A courageous ex-Muslim battles the odds in Iran. From IranFocus, with thanks to Susan:
Iranian authorities have refused to give any reason for the arrest and prolonged detention of Hamid Pourmand, 47, a lay pastor in the Assemblies of God Church. No one has been allowed contact with Pourmand since September 9, when he was arrested along with 85 other evangelical church leaders….
Of the other Christians detained with Pourmand, 76 were released by nightfall the day of their arrest. Ten pastors were kept for interrogations for three more days, after which Pourmand’s nine colleagues were released conditionally. The freed pastors were warned that they should expect to be summoned again within a few weeks for more questioning.
But authorities have remained tight-lipped about Pourmand, a former Muslim serving as the volunteer pastor of a congregation in Bandar-i Bushehr. Famous as the site of Iran’s first nuclear reactor, the port city is located 240 miles south of Tehran along the Persian gulf.
At the time of Pourmand’s arrest, his Assyrian Christian wife and two young children were visiting relatives in Tehran. When the family returned to Bushehr, they discovered that their home had been broken into and ransacked, with all of the family’s papers, documents and photographs removed.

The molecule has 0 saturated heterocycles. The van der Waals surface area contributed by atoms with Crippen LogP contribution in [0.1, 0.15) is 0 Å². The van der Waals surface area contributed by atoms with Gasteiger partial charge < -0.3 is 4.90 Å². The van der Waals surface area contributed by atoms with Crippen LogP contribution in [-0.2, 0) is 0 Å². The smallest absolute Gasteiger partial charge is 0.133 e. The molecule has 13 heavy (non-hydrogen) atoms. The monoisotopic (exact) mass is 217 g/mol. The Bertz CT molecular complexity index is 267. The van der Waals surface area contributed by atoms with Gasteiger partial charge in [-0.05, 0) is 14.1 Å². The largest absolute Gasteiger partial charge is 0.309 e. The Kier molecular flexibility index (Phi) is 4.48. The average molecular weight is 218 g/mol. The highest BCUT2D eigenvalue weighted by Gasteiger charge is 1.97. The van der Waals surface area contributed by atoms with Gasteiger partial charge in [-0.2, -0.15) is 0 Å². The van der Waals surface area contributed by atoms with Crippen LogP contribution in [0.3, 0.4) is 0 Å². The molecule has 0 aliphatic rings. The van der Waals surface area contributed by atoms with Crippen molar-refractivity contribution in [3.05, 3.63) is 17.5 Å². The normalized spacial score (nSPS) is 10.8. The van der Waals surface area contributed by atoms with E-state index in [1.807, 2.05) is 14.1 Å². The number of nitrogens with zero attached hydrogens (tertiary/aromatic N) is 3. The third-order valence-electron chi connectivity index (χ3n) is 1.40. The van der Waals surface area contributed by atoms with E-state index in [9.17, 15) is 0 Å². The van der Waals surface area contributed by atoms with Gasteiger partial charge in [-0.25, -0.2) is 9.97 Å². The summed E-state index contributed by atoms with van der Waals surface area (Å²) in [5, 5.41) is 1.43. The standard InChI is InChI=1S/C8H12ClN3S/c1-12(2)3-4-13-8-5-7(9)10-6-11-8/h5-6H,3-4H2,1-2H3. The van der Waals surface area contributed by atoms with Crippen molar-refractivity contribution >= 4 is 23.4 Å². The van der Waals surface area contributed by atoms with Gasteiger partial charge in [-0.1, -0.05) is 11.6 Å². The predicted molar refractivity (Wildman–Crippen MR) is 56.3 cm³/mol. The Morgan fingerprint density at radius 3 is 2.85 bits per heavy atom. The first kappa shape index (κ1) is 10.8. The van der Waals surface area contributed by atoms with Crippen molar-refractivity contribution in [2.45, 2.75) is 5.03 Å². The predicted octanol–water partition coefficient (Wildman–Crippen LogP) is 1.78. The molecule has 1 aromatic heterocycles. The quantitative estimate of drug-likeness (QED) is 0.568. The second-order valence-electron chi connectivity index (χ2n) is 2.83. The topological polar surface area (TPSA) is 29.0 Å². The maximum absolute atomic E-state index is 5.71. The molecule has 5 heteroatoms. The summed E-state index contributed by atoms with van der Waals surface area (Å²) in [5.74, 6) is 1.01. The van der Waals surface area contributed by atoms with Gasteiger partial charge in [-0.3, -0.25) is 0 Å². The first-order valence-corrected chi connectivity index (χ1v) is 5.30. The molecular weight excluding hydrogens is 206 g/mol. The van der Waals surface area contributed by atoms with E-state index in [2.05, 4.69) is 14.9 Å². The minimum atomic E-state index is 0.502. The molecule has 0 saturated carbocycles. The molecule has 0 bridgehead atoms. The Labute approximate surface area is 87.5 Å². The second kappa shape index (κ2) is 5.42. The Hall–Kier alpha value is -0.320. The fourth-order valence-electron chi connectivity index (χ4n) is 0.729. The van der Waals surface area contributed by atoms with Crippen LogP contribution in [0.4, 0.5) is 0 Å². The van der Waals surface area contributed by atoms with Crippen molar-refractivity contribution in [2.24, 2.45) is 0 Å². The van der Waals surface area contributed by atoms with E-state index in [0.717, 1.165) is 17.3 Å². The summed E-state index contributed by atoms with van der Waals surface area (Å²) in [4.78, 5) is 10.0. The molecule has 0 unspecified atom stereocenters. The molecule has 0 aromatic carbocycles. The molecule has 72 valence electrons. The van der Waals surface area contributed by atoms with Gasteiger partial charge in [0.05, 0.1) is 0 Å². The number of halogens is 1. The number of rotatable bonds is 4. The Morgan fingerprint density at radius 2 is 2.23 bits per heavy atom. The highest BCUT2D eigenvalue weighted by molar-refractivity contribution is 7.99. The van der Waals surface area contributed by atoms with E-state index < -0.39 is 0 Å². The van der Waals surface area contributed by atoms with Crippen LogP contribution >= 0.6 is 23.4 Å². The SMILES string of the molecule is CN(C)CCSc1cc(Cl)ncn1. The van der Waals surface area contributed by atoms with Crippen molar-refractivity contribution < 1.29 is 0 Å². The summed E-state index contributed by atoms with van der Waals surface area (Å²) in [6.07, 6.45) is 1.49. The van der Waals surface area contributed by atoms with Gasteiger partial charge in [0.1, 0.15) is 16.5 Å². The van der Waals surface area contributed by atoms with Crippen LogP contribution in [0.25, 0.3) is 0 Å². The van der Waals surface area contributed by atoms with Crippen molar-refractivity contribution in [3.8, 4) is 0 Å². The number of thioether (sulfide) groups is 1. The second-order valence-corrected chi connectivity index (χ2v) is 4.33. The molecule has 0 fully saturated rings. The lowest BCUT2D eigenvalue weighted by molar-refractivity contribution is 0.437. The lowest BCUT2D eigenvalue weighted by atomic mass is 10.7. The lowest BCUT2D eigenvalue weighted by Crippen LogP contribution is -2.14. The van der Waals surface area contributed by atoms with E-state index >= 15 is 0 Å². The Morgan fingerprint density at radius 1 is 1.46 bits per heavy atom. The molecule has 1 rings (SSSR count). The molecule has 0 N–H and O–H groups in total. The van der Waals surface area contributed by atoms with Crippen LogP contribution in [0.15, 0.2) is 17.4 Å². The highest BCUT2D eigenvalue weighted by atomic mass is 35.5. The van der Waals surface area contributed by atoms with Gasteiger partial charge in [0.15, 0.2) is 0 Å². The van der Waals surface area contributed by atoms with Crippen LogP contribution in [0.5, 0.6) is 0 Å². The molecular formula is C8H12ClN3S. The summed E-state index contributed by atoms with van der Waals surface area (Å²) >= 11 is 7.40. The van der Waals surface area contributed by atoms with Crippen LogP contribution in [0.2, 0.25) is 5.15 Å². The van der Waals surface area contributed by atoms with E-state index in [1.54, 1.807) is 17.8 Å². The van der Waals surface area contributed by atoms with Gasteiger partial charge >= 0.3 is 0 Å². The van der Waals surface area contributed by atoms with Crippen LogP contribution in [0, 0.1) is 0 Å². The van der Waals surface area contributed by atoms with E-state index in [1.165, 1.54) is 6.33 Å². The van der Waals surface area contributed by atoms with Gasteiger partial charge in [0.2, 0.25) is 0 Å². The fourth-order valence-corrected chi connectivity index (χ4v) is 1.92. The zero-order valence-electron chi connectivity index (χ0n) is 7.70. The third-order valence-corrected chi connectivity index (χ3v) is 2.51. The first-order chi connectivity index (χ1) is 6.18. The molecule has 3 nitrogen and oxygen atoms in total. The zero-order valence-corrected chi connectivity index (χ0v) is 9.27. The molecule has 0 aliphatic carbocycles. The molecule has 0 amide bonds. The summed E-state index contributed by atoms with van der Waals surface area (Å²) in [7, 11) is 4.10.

Fear for his Life
“His relatives fear for his life,” one source admitted, particularly if the secret police transfer him to the jurisdiction of a military court.
After converting to Christianity nearly 25 years ago, Pourmand had continued to serve as an officer in the Iranian army, despite laws instituted after the Islamic revolution to prohibit non-Muslims from holding officer rank. “Hamid did not keep his conversion secret,” one of his friends told Compass. “But he is an honest man, and people liked and respected him.”
A few days before Pourmand and his fellow evangelicals were arrested, a top official within the Ministry of Security Intelligence spoke on state television’s Channel 1, warning the populace against the many “foreign religions” active in the country and pledging to protect the nation’s “beloved Shiite Islam” from all outside forces.
Christian Activities ‘Out of Control’
Reportedly, this same official participated in the extended interrogation of the 10 evangelical pastors, complaining that Christian activities in Iran had gone “out of control” and insisting that their church do something to stop the flood of Christian literature, television and radio programs targeting Iran.
Over the past year, prominent government leaders have publicly denounced Christianity, Sufism and Zoroastrianism as threats to Iran’s national security.